Trading Nation

Beyond Netflix: These two stocks could be best streaming plays, traders say

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Netflix falls after earnings—Here are the names that could challenge it

The stay-at-home trade is still going strong, and it's not just Netflix catching investors' attention.

Gina Sanchez, CEO of Chantico Global, says a different streaming stock looks best positioned after Netflix offered weak guidance for subscriber growth last week.

"In terms of growth and where you would put your money, now you have to go with some of the newer entrants and other newer entrants and of the newer entrants," Sanchez told CNBC's "Trading Nation" on Friday. "I like Disney Plus." 

Disney, which launched its streaming platform in November, reported more than 54 million subscribers at the beginning of June. 

"It has the most solid content. It's content that's extremely valuable and it's about to fall off all of the [other] platforms in September. So I think that that as they consolidate their position as a strong content provider, that's going to drive significant growth here in the near term," said Sanchez.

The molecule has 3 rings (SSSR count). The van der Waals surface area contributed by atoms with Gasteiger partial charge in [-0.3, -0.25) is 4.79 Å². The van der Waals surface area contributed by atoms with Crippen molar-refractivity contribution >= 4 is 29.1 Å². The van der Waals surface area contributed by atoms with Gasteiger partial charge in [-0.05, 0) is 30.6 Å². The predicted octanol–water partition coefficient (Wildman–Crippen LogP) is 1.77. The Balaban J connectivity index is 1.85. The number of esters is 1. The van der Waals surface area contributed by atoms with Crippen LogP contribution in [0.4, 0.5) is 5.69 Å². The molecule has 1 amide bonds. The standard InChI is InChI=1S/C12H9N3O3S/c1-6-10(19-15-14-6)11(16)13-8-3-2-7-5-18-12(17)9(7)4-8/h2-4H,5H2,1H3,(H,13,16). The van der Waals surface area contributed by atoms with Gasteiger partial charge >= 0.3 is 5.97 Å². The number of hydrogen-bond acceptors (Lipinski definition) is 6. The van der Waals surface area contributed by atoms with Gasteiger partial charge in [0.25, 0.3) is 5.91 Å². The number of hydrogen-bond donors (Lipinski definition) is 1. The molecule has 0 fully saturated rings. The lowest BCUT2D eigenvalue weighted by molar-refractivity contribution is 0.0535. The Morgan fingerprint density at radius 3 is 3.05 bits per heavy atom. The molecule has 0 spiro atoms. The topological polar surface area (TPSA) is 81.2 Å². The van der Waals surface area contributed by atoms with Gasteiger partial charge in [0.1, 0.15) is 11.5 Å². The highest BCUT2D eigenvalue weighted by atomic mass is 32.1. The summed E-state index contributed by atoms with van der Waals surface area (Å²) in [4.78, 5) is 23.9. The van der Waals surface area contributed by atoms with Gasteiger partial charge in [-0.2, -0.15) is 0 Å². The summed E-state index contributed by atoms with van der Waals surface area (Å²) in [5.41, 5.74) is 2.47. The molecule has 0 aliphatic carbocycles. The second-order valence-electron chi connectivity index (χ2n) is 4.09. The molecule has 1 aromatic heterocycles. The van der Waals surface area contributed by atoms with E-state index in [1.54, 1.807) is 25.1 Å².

Craig Johnson, chief market technician at Piper Sandler, isn't counting Netflix out.

"We'd definitely be a buyer [of Netflix]," Sandler said during the same "Trading Nation" segment. "I'll observe my children. I come home, they've got Netflix on multiple times a week. I look at this chart, it looks like to me just to be a little 7% correction within the context of a longer uptrend."

Netflix was down 7% on Friday after reporting weaker-than-anticipated quarterly profit and subscriber projections. It has fallen 14% from a mid-July high. 

Johnson also sees another streaming stock that could be on the upswing. 

"I'd also place a bet looking at Roku. Here's a stock that has reversed a longer term downward trending price channel. I like those kind of downtrend reversals. Something is clearly more positive there, and we'd also be a buyer of that stock here on that downtrend reversal," said Johnson.

Roku has rallied more than 150% since a March low. It is up 11% this year. 

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